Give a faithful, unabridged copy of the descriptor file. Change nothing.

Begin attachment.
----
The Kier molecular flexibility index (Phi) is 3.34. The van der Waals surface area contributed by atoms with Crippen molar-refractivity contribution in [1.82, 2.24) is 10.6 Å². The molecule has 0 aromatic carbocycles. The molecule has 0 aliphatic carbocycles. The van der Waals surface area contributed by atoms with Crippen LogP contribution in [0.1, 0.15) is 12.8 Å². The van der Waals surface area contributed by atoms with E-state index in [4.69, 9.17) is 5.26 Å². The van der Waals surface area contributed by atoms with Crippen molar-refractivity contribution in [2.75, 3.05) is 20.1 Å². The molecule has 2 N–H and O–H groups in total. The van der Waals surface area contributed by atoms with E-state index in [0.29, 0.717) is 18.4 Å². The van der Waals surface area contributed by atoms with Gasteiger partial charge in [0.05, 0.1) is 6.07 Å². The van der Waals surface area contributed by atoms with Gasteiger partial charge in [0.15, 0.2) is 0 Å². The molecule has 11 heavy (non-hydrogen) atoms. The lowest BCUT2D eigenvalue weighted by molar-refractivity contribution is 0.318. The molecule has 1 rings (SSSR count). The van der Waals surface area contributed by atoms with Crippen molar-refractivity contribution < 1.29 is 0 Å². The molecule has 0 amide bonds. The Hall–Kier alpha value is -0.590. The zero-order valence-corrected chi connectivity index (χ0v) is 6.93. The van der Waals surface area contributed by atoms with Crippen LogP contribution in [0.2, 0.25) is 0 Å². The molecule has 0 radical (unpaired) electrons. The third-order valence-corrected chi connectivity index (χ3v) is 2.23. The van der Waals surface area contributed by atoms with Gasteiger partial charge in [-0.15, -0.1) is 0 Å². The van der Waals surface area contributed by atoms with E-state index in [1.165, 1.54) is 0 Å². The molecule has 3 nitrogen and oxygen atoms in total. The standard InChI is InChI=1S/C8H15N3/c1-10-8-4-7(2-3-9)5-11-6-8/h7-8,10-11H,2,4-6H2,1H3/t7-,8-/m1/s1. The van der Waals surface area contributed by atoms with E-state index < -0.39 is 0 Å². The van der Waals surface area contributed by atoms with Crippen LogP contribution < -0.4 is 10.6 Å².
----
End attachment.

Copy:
The Kier molecular flexibility index (Phi) is 3.34. The van der Waals surface area contributed by atoms with Crippen molar-refractivity contribution in [1.82, 2.24) is 10.6 Å². The molecule has 0 aromatic carbocycles. The molecule has 0 aliphatic carbocycles. The van der Waals surface area contributed by atoms with Crippen LogP contribution in [0.1, 0.15) is 12.8 Å². The van der Waals surface area contributed by atoms with E-state index in [4.69, 9.17) is 5.26 Å². The van der Waals surface area contributed by atoms with Crippen molar-refractivity contribution in [2.75, 3.05) is 20.1 Å². The molecule has 2 N–H and O–H groups in total. The van der Waals surface area contributed by atoms with E-state index in [0.29, 0.717) is 18.4 Å². The van der Waals surface area contributed by atoms with Gasteiger partial charge in [0.05, 0.1) is 6.07 Å². The van der Waals surface area contributed by atoms with Gasteiger partial charge in [0.15, 0.2) is 0 Å². The molecule has 11 heavy (non-hydrogen) atoms. The lowest BCUT2D eigenvalue weighted by molar-refractivity contribution is 0.318. The molecule has 1 rings (SSSR count). The van der Waals surface area contributed by atoms with Crippen molar-refractivity contribution < 1.29 is 0 Å². The molecule has 0 amide bonds. The Hall–Kier alpha value is -0.590. The zero-order valence-corrected chi connectivity index (χ0v) is 6.93. The van der Waals surface area contributed by atoms with Crippen LogP contribution in [0.2, 0.25) is 0 Å². The molecule has 0 radical (unpaired) electrons. The third-order valence-corrected chi connectivity index (χ3v) is 2.23. The van der Waals surface area contributed by atoms with Gasteiger partial charge in [-0.15, -0.1) is 0 Å². The van der Waals surface area contributed by atoms with E-state index in [1.165, 1.54) is 0 Å². The molecule has 3 nitrogen and oxygen atoms in total. The standard InChI is InChI=1S/C8H15N3/c1-10-8-4-7(2-3-9)5-11-6-8/h7-8,10-11H,2,4-6H2,1H3/t7-,8-/m1/s1. The van der Waals surface area contributed by atoms with E-state index < -0.39 is 0 Å². The van der Waals surface area contributed by atoms with Crippen LogP contribution < -0.4 is 10.6 Å².